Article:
The slate of contenders for a spot on the Columbia County judicial bench has not been cemented as the deadline to apply nears, but four potential candidates made themselves known when they sought appointment to the Circuit Court Branch 3 seat earlier this year.

Sauk County Assistant Corporation Counsel and former Columbia County Assistant District Attorney Brenda Yaskal has submitted her nomination papers, including 256 signatures of support. She joins former Columbia County Assistant District Attorney Clifford Burdon, who has collected 244 signatures after announcing he would run in September.

They were among four people who sought appointment to the seat after Judge Alan White announced April 20 that he would retire in September.

No nomination papers have been filed yet by the other two people who sought the appointment, Columbia County Assistant Corporation Counsel Krista Miller and Columbia County Assistant District Attorney Troy Cross. However, Cross said Tuesday he plans to have his forms in by the end of the week.

The deadline for candidacy forms is Jan. 2. The election for the seat is April 3. If there are three or more candidates, a primary will be held in February.

Although the four attorneys applied for the seat, Gov. Scott Walker’s office announced in September he would not appoint a replacement. However, Walker could still appoint someone prior to the election.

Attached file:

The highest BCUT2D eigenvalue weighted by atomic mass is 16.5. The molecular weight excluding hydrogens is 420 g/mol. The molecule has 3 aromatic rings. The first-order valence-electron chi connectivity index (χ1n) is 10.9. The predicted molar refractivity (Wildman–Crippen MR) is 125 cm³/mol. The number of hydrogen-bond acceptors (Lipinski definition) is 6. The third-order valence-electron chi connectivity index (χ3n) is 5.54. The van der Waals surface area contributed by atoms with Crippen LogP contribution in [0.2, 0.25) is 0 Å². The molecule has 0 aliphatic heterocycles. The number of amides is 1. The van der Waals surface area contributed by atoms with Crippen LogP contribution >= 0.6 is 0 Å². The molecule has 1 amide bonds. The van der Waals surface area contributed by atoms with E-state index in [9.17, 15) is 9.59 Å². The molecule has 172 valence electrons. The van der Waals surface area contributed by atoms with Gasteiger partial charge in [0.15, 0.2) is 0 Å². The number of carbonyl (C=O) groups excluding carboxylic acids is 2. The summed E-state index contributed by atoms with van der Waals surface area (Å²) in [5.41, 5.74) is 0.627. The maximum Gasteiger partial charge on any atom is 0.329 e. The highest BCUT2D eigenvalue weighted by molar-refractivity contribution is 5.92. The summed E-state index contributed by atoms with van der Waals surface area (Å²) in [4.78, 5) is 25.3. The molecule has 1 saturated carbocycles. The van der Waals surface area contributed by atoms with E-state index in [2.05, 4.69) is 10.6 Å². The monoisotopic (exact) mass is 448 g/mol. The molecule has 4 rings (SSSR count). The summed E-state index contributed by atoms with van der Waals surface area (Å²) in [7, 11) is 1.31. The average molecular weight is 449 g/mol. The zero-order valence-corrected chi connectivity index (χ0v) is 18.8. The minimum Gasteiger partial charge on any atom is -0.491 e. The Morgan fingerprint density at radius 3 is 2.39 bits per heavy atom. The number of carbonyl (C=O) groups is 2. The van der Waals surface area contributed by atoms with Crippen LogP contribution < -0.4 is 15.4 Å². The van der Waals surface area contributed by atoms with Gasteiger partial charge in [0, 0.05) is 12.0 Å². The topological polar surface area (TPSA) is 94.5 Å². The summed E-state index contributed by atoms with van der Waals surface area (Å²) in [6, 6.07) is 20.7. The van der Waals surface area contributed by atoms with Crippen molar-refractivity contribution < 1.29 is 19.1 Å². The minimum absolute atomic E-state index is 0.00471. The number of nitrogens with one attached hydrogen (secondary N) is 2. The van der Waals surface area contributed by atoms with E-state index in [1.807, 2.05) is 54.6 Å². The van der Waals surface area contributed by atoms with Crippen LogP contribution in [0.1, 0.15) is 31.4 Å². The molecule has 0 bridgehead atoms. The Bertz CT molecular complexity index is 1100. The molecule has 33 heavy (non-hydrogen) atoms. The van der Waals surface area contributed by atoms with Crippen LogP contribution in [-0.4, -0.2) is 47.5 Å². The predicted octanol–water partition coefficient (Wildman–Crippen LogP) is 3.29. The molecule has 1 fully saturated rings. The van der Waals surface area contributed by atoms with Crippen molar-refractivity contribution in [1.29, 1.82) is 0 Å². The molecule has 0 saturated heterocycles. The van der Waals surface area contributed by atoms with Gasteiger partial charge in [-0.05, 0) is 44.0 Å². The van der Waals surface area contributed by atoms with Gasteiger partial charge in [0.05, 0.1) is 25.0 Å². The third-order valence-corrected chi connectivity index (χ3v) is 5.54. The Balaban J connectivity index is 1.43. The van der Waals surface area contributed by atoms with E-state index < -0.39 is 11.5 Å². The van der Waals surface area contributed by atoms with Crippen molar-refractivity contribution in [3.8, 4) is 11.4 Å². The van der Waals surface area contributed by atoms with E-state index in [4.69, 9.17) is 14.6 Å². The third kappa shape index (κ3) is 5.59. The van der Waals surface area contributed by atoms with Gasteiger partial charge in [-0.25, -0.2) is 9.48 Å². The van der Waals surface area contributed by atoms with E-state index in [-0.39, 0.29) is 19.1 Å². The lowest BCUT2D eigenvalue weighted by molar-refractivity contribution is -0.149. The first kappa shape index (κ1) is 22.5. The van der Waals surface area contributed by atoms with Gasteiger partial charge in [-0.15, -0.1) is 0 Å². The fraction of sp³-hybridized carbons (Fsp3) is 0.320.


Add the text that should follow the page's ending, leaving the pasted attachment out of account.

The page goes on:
Walker’s office received and distributed White’s retirement letter April 20, starting a search process in which the seven-member Judicial Selection Advisory Committee reviewed applications from Miller, Burdon, Cross and Yaskal.

Emails between committee members received through an open records request show a lack of urgency given that White would not step down until September. Candidates were assigned to various committee members for reference calls and background checks. A pointed summary was offered by committee member and Mauston-based attorney William Curran of Curran, Hollenbeck & Orton, S.C. in an email to Michael Brennan of Gass Weber Mullins in Milwaukee.

Having practiced in Columbia County, Curran described Columbia County’s board as being frugal, “almost to the point of being anti-courts.” He described White as being of normal retirement age and the two remaining judges “substantially younger.”

“The DA’s office is not particularly highly regarded,” Curran wrote, without elaboration, going on to point out the courthouse construction, a two-man Bar Association Office, and a suspicion that the community “suffers from its proximity to Madison,” being a great community but with many people commuting to Madison for work.

Curran described the candidates, two from the district attorney’s office and two from corporation counsel offices, in short, highlighting Cross and Yaskal as “seriously flawed,” without further detail and Burdon as being unknown to him.

By contrast, Curran dedicates a paragraph to describing Miller’s qualifications and family history.

“Miller’s dad, John Miller, has been widely recognized as the best lawyer in Columbia County for decades,” Curran wrote. “He’s (a) highly skilled, very hard-working conservative and very smart.”

Curran went on to tell Brennan he could not explain Miller’s leaving a successful private practice to work as an assistant corporation counsel.

As of Wednesday, representatives of Walker’s office had not responded to inquiries regarding the application process.